Oil price falls despite OPEC deal extension

 Oil price falls despite OPEC deal extension

The price of oil has fallen, despite oil-producing nations agreeing to extend production cuts for a further nine months.

The world’s major oil producers have voted to continue their production cuts into 2018 in an attempt to prop up the oil price. However, the deal failed to impress the market and the oil price started to slide even as the details of the agreement were being hammered out.

As of 08:51 (MSK) July futures for Brent of Brent crude fell 0.60% to $51.13. WTI (Light Sweet Crude Oil) in New York dropped by 0.78% to $48.52 per barrel. While yesterday the market sent prices nearly 5 percent lower.

"A nine-month extension of the output cuts is already baked into prices. This shows there's not much more OPEC can do," Reuters cited the energy markets analyst at Swiss consultancy Petromatrix Olivier Jakob as saying.

Energy consultancy Wood Mackenzie predicts that a nine-month extension would result in a 950,000 bpd production increase in the United States, thus undermining OPEC's efforts to balance supply and demand. 

OPEC countries and 11 other oil-producing nations, including Russia, first agreed to reduce production last December in an effort to boost flagging prices. The reduction was almost 1.8 million barrels per day - equivalent to about 2% of global oil production.

A senior analyst of 'Uralsib Capital', Alexei Kokin, speaking to Vestnik Kavkaza, noted that such a reaction of the market is quite natural, it indicates that the growth potential has already been exhausted. "In this case, an event is followed by a massive sale of assets," the expert explained.

He noted an analogy between the current situation and the events of November-December 2016, when the agreements were reached for the first time. "Before the meeting of the OPEC and non-OPEC countries, the market did not fully believe in the possibility of reaching an agreement. And when it happened, naturally, the price went up. And now it was priced in before the OPEC + meeting, and its probability was much higher," the senior analyst of 'Uralsib Capital' pointed out.

In addition, according to Kokin, some market participants expected that Nigeria and Libya would join the deal. "Moreover, the Iraqi oil minister said that Kurdistan isn't part of the deal, and it is almost 600 thousand barrels a day - quite substantial volumes," he said.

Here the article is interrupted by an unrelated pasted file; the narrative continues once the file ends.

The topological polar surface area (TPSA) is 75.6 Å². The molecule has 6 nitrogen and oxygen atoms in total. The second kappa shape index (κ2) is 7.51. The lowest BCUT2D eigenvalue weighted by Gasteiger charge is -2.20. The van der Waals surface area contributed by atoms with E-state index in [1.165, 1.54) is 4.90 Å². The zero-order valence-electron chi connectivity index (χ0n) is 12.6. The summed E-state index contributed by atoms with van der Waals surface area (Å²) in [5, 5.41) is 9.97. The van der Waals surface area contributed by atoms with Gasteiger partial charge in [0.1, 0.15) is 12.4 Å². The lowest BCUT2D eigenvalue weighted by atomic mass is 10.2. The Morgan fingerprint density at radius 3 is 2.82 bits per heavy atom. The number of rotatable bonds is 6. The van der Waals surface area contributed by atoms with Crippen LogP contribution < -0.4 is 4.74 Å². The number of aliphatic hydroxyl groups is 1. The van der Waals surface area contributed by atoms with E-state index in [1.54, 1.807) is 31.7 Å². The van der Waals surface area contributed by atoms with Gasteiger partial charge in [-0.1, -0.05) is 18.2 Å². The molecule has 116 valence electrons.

Nevertheless, the expert believes that the scale of the sale of assets is somewhat exaggerated, and prices will return to previous levels in the coming days.

The analyst pointed out that during the next 9 months of the agreement, the market is likely to achieve balance. "As a result, by the end of the year, we should see a decline in global reserves of oil and petroleum products. But there are two risks: first, there may be problems with increasing demand in the US, or in any developing country, for example, India or China. Second, the production of US oil shale oil can grow much more than forecasted, " Kokin concluded.

An associate professor of the Graduate School of Corporate Management of RANEPA, Ivan Kapitonov, recalled that Moscow and Riyadh announced their determination to extend the deal until March 2018 10 days ago. "That is, there was a positive signal in advance regarding the fact that all countries will agree to extend the reduction and then it was exhausted.While against the backdrop of data on the growing world reserves, it turned out that the positive had already weakened, and the negative had increased, which led to the current prices," he said.

In general, the expert warned that we should expect volatile prices with a subsequent decline. "We should expect volatility of $52-55 per barrel, and by the end of this year oil will additionally drop to $49 per barrel due to the fact that the US is increasing its output. The possible volatility in this case is $48-51," the associate professor of the Graduate School of Corporate Management of RANEPA said.

Commenting on the possibility of concluding a new agreement, which would be more advantageous for market participants, Kapitonov explained that it depends primarily on the US factor. "According to the latest data, the best shale deposits will dry up in two years. But as soon as the US decline or stabilize its output, an additional reduction in quotas is possible," the expert pointed out.